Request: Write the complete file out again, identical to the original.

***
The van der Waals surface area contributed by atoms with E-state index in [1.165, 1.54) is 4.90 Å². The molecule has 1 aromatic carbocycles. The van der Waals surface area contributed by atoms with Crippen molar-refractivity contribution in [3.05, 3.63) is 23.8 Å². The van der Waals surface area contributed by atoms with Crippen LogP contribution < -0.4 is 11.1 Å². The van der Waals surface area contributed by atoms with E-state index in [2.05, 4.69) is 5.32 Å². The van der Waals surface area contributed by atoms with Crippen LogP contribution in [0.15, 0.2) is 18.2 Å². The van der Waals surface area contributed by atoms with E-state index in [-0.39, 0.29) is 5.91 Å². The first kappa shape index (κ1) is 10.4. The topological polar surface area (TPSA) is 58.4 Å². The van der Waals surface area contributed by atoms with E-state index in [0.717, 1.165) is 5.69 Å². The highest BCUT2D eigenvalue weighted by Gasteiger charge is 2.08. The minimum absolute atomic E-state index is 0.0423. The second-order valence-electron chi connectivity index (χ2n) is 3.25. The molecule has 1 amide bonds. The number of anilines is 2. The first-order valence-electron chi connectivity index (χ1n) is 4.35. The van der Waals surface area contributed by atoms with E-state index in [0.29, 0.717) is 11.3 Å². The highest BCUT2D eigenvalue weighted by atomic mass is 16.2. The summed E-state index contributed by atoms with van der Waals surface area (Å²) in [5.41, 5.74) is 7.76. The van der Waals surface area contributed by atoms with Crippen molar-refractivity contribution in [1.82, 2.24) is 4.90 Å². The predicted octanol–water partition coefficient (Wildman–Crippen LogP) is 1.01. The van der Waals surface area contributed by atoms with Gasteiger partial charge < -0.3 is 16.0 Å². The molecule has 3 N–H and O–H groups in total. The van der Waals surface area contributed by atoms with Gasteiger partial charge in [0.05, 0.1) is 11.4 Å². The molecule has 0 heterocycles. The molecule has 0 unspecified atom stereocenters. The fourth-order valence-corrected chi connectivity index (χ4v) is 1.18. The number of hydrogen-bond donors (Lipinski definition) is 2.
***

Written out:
The van der Waals surface area contributed by atoms with E-state index in [1.165, 1.54) is 4.90 Å². The molecule has 1 aromatic carbocycles. The van der Waals surface area contributed by atoms with Crippen molar-refractivity contribution in [3.05, 3.63) is 23.8 Å². The van der Waals surface area contributed by atoms with Crippen LogP contribution < -0.4 is 11.1 Å². The van der Waals surface area contributed by atoms with E-state index in [2.05, 4.69) is 5.32 Å². The van der Waals surface area contributed by atoms with Crippen LogP contribution in [0.15, 0.2) is 18.2 Å². The van der Waals surface area contributed by atoms with E-state index in [-0.39, 0.29) is 5.91 Å². The first kappa shape index (κ1) is 10.4. The topological polar surface area (TPSA) is 58.4 Å². The van der Waals surface area contributed by atoms with E-state index in [0.717, 1.165) is 5.69 Å². The highest BCUT2D eigenvalue weighted by Gasteiger charge is 2.08. The minimum absolute atomic E-state index is 0.0423. The second-order valence-electron chi connectivity index (χ2n) is 3.25. The molecule has 1 amide bonds. The number of anilines is 2. The first-order valence-electron chi connectivity index (χ1n) is 4.35. The van der Waals surface area contributed by atoms with E-state index in [0.29, 0.717) is 11.3 Å². The highest BCUT2D eigenvalue weighted by atomic mass is 16.2. The summed E-state index contributed by atoms with van der Waals surface area (Å²) in [5.41, 5.74) is 7.76. The van der Waals surface area contributed by atoms with Crippen molar-refractivity contribution in [1.82, 2.24) is 4.90 Å². The predicted octanol–water partition coefficient (Wildman–Crippen LogP) is 1.01. The van der Waals surface area contributed by atoms with Gasteiger partial charge < -0.3 is 16.0 Å². The molecule has 3 N–H and O–H groups in total. The van der Waals surface area contributed by atoms with Gasteiger partial charge in [0.05, 0.1) is 11.4 Å². The molecule has 0 heterocycles. The molecule has 0 unspecified atom stereocenters. The fourth-order valence-corrected chi connectivity index (χ4v) is 1.18. The number of hydrogen-bond donors (Lipinski definition) is 2.